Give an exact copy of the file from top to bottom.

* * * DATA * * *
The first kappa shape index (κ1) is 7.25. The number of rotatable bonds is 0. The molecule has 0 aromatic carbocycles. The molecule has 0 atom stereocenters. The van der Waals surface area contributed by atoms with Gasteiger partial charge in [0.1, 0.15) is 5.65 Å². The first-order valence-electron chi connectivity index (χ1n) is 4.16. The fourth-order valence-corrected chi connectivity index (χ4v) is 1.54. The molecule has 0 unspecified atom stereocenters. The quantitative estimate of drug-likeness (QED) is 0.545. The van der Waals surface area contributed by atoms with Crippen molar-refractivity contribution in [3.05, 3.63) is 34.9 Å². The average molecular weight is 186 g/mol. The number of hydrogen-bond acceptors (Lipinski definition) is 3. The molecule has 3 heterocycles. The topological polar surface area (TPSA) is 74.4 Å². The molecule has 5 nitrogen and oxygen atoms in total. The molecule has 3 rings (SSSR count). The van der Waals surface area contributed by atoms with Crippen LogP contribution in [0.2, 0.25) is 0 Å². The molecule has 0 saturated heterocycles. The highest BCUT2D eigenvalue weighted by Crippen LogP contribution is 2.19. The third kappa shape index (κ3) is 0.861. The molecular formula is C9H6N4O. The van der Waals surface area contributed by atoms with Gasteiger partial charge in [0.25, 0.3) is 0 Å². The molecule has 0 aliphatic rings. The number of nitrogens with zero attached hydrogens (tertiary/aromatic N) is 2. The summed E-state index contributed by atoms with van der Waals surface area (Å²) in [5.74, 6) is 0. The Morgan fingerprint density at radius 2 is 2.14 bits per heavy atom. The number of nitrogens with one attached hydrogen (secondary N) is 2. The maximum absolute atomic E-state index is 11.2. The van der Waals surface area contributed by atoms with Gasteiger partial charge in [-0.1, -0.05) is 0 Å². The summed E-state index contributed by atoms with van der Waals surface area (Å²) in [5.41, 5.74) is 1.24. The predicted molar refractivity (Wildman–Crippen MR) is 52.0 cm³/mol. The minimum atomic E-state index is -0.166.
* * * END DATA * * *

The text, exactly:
The first kappa shape index (κ1) is 7.25. The number of rotatable bonds is 0. The molecule has 0 aromatic carbocycles. The molecule has 0 atom stereocenters. The van der Waals surface area contributed by atoms with Gasteiger partial charge in [0.1, 0.15) is 5.65 Å². The first-order valence-electron chi connectivity index (χ1n) is 4.16. The fourth-order valence-corrected chi connectivity index (χ4v) is 1.54. The molecule has 0 unspecified atom stereocenters. The quantitative estimate of drug-likeness (QED) is 0.545. The van der Waals surface area contributed by atoms with Crippen molar-refractivity contribution in [3.05, 3.63) is 34.9 Å². The average molecular weight is 186 g/mol. The number of hydrogen-bond acceptors (Lipinski definition) is 3. The molecule has 3 heterocycles. The topological polar surface area (TPSA) is 74.4 Å². The molecule has 5 nitrogen and oxygen atoms in total. The molecule has 3 rings (SSSR count). The van der Waals surface area contributed by atoms with Crippen LogP contribution in [0.2, 0.25) is 0 Å². The molecule has 0 saturated heterocycles. The highest BCUT2D eigenvalue weighted by Crippen LogP contribution is 2.19. The third kappa shape index (κ3) is 0.861. The molecular formula is C9H6N4O. The van der Waals surface area contributed by atoms with Gasteiger partial charge in [0.25, 0.3) is 0 Å². The molecule has 0 aliphatic rings. The number of nitrogens with zero attached hydrogens (tertiary/aromatic N) is 2. The summed E-state index contributed by atoms with van der Waals surface area (Å²) in [5.74, 6) is 0. The Morgan fingerprint density at radius 2 is 2.14 bits per heavy atom. The number of nitrogens with one attached hydrogen (secondary N) is 2. The maximum absolute atomic E-state index is 11.2. The van der Waals surface area contributed by atoms with Gasteiger partial charge in [-0.1, -0.05) is 0 Å². The summed E-state index contributed by atoms with van der Waals surface area (Å²) in [5.41, 5.74) is 1.24. The predicted molar refractivity (Wildman–Crippen MR) is 52.0 cm³/mol. The minimum atomic E-state index is -0.166.